How on earth is it almost Q2? It feels like we were all reading a zillion 2024 prediction pieces and now we’re a quarter of the way through the year. Jeez. Anyway, you’re going to love this week’s newsletter…a brilliant campaign from Whirlpool, a new performance metric we all have to start thinking about, and a nice reminder of the real impact thoughtful storytelling can have on brand value. I’d love to hear your thoughts.

Shameless plug – we just won a PRWeek Award for Best in Data Storytelling and The Observer named us a Top Agency in Tech & AI. Needless to say, it’s been a good week!

Keep in touch.

Greg & Becky

Go outside your lane: Appliance maker Whirlpool is having fun on social media with dating profiles

TL;DR: When we say “household appliances,” the first thing you think of probably isn’t online dating… yet, appliance maker Whirlpool has combined the two in its new consumer campaign. The campaign, which experimented with seven Chicago-area bachelors, depicts the importance of equity in household chores when finding a partner by swapping out the bachelors’ profile photos for shots of them doing laundry or washing dishes.

Takeaway: Knitting these two concepts together may seem out of the norm. However, the brand first conducted research that showed equity around house chores was important for 94% of singles seeking a relationship. And the results of the campaign don’t lie either – the bachelors saw, on average, 79% more DMs and 46% more matches compared to three weeks prior to the experiment. We’re not saying that you should pivot your brand to online dating, but the essence of the campaign is pretty interesting: can you weave your brand into cultural conversations outside your typical niche? Not only does this strategy help you reach new buyers, but it also allows your team to flex your creativity and stand out from the crowd.


  • What’s your “lane” or market niche? What’s a lane you wish you could be in? What else are your target customers interested in? 
  • Think outside the box. What fun, unique conversation could your brand be a part of?

Predicting new metrics: Why you should care about “Share of Model”

TL;DR: Move over “share of voice” and “share of market,” there’s a new hot metric in town. Share of Model describes how each large language model (LLM) perceives your brand, measures it against competition, and suggests your products to customers. With the emergence of LLMs and generative AI chatbots like ChatGPT, Google’s Gemini, Meta’s Llama 2, and Microsoft’s Copilot, it’s becoming increasingly important to recognize how your brand shows up in these conversations and how you can use it to shape your strategy.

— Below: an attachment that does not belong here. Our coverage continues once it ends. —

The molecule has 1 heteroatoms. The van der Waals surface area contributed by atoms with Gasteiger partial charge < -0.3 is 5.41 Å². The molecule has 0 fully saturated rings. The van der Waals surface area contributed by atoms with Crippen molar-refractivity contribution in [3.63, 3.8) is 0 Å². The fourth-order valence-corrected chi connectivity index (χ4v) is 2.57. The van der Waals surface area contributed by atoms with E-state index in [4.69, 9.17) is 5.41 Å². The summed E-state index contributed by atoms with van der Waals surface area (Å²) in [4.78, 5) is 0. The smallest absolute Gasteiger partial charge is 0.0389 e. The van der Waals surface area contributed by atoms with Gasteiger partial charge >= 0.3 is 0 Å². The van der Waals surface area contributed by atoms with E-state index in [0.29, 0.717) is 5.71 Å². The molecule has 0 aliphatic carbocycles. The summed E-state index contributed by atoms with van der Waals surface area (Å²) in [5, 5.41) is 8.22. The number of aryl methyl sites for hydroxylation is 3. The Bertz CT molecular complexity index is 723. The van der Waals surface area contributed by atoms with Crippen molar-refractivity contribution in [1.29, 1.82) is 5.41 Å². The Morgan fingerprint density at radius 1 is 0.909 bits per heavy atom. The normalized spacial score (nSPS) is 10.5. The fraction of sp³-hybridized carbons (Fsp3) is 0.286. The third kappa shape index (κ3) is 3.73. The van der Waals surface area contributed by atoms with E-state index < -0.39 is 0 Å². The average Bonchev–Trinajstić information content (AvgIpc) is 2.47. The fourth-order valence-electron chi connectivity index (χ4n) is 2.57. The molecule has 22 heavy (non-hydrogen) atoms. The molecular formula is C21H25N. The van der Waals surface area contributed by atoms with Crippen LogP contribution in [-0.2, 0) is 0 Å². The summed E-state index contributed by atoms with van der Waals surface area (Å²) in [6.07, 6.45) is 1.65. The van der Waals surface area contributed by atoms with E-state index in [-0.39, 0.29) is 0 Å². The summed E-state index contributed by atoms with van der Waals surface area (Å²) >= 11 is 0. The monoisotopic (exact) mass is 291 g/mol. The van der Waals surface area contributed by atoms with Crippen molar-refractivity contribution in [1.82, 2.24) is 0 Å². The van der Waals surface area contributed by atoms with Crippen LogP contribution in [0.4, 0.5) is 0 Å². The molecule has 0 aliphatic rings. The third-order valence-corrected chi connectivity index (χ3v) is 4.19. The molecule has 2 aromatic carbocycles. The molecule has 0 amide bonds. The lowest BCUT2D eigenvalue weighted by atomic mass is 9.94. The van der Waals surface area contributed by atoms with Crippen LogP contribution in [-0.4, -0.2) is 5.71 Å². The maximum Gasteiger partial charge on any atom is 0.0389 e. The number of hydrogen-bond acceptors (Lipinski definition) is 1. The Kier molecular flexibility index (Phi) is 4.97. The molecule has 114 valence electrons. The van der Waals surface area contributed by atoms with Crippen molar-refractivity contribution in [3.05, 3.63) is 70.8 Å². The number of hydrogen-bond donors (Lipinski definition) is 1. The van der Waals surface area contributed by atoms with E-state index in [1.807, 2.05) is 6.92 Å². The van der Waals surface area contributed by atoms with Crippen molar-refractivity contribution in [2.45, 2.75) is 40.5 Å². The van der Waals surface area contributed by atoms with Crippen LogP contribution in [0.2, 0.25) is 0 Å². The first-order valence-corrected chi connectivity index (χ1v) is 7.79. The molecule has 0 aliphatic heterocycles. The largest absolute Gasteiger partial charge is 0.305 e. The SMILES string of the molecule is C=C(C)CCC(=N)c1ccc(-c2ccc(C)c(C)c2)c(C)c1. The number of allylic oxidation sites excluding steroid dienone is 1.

Takeaway: Share of Model still has a ways to go before we can accurately analyze it against SoV or SoM. But even with how imperfect the LLMs are, consumers are increasingly turning to these resources to learn more about brands and make buying decisions. At the very least, check how your brand is being perceived by these models by asking simple prompts of the four core LLMs. Ask the bots what they think of your content, your strategy, and your approach. See how they’re ranking and viewing other brands in your space. Consider the LLMs like an audience focus group that’s always available and never tires of your questions. And remember, just like consumer behavior, these models are changing all the time. So, you might need to integrate this into your process to really stay up to date and reap the benefits.


  • How are the major LLMs (Gemini, GPT4, Llama 2, and Copilot) perceiving your brand? How are they perceiving your competitor brands?
  • How can you include LLMs in your content creation and brand strategy process?

Brand advocacy over advertising: Take a note from Tesla and GoPro

TL;DR: Can you remember the last time you saw a Tesla ad? With very little advertising, the company has managed to take a significant share of the market based mostly on consumer excitement. Similarly, GoPro launched itself into a majorly competitive camera and video market by positioning itself around capturing immersive experiences, not just selling professional gear. Both brands have managed to use this emotion-driven strategy to turn customers into brand advocates: people who will promote the brand simply because they love it.

Takeaway: We can’t all have a flashy product like Tesla or GoPro, but we can manufacture a similar brand sentiment through strategic storytelling. What problem is your product or service trying to solve? Tesla just sells cars, but they’ve modernized what cars can do and made it easier on the operator. GoPro just sells cameras, but they’ve made cameras for extreme activities and life’s best adventures. You can tell the same brand story every other brand in your niche is telling, or you can lean into what makes you different and exciting. That emotion can capture audiences, then it’s just a matter of fostering and keeping that audience engaged. An engaged and excited audience? Well, that’s where the magic of brand advocacy naturally occurs.


  • How can you tell your brand’s story in a way that excites your audience?
  • What could you do to foster and maintain a community of brand advocates?